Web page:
What parts of speech are "about" and "going"?

Hi dear teachers!
What parts of speech are the following underlined words? Are these modal verbs that show future like will? Please explain…

1- The train is about to leave.
2- She is going to buy a car.

Thanks a million
Dawood

about - adverb
to be going to is a verbal phrase expressing future

If about is an adverb, what kind of adverb is it? Also, what is “to leave” then?
Also, does the word ‘going’ have its identification here i.e. is it an adjective, or noun or what? In sentence ‘I’m reading a story’ am reading is also a verbal phrase but that is present simple and this isn’t. So, what’s the difference then?

[quote=“Dawoodusmani”]

If about is an adverb, what kind of adverb is it? [color=darkred]I have no idea, but my dictionary says it is an adverb:
about
Adverb
8. about to on the point of; intending to: she was about to get in the car
9. not about to determined not to: we’re not about to help her out
thefreedictionary.com/about

Also, what is “to leave” then? [color=darkred]a verb

Also, does the word ‘going’ have its identification here i.e. is it an adjective, or noun or what? [color=darkred]“To go” is a verb, “to be going to” is a verbal phrase indicating future. “Going” in this sentence is a part of a verbal phrase “she is going to.”

If about is an adverb, what kind of adverb is it? [color=darkred]I have no idea, but my dictionary says it is an adverb:
about
Adverb
8. about to on the point of; intending to: she was about to get in the car
9. not about to determined not to: we’re not about to help her out
thefreedictionary.com/about

Also, what is “to leave” then? [color=darkred]a verb A verb? Infinitives are not verbs. Are they? They are verb-nouns. They function just as nouns in becoming subjects, objects, complements and so on.Don’t they? What is this confusion? The more I study English, the deeper I go into the grammar the more confused I am. I think English doesn’t have authentic and perminent rules.

They are. As far as I know.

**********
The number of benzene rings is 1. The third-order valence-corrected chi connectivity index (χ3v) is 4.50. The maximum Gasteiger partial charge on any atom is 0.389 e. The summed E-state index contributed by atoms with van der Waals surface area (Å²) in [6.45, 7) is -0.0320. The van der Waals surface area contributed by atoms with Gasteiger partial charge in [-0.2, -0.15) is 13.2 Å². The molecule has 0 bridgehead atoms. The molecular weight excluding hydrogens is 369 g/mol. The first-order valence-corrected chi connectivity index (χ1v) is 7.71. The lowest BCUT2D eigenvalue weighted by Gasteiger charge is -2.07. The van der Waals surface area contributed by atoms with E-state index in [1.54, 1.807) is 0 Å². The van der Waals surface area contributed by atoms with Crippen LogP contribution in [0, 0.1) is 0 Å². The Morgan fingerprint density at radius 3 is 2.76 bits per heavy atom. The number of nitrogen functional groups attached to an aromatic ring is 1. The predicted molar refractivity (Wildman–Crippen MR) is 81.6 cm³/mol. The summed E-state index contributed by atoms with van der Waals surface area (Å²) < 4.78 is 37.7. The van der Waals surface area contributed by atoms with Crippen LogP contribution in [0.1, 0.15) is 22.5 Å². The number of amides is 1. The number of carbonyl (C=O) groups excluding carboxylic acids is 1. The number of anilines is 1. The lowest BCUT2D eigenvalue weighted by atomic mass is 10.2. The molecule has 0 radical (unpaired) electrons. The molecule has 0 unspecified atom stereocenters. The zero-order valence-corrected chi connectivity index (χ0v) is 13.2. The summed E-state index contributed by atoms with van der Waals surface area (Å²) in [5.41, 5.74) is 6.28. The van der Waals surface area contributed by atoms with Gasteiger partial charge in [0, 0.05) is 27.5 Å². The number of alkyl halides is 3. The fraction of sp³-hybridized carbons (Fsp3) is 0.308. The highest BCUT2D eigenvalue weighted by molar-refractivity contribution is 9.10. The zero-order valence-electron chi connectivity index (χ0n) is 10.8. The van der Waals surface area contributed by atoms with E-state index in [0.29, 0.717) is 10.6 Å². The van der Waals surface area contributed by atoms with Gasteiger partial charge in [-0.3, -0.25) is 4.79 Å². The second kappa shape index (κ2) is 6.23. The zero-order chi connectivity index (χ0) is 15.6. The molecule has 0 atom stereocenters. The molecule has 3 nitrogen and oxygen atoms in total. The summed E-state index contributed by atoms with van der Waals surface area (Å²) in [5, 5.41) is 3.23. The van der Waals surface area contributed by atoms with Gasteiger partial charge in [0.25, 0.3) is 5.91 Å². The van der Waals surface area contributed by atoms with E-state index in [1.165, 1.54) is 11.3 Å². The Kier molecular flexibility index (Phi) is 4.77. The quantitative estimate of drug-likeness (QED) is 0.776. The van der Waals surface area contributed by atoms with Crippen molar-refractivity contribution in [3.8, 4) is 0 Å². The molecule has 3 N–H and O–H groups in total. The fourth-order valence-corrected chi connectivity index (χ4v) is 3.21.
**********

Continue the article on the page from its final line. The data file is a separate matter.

infinitive — a form of the verb which in most languages is not inflected for tense or person and is used without a particular subject: in English, the infinitive usually consists of the word to followed by the verb
[size=75]Collins Essential English Dictionary 2nd Edition 2006 © HarperCollins Publishers 2004, 2006[/size]

“The more I study English, the deeper I go into the grammar the more confused I am. I think English doesn’t have authentic and perminent rules.”

Hurrah, someone finally sees through all of this grammar bull****.
Say it like it is. Keep it simple!

Well said Dawoodusmani, join the gang. We are call “The Confused.”

Kitos.

Hi,

I’d like to come in here and try to clear away some of the ‘confusion’ referred to above. There are two important points I would like to make. English is a very versatile language. What today you thought was a noun becomes a verb tomorrow. This very morning I heard someone using ‘trend’ as a verb. Up until a few hours ago ‘trend’ to me had always meant something along the lines of ‘fashion’ ‘tendency’ ‘pattern’ and so on. But now I hear someone saying something like: This attitude trends among the younger generation, which I suppose means that this attitude is fashionable among the younger generation. Fine, Ill get used to the new use and maybe, though I doubt it, I might even use it myself. The point I’m making is that you can get away with murder in the things you can do with English, which would be unthinkable in other European languages. Then there are those words that have split personalities and quite legitimately can have dual personalities (even triple ones, too) like the word ‘about’ that can be both adverb and preposition and also link up with ‘be’ and create a verb form as in: The train is about to leave the station. This versatility should be valued and enjoyed. My second point is that you should never start with grammar when you begin learning English. Grammar is there as a guide when you want something interpreted or explained. Take other forms of expression aside from language such as art and music. You can enjoy a painting without knowing anything about the subject matter or the painter. You can also be confused about a painting because you don’t really know what’s going on.Then you turn to the grammarian equivalent, the critic and see what he has to say. You may love a piece of music or you may be listening to a piece that leaves you totally bewildered and the grammarian figure becomes the conductor.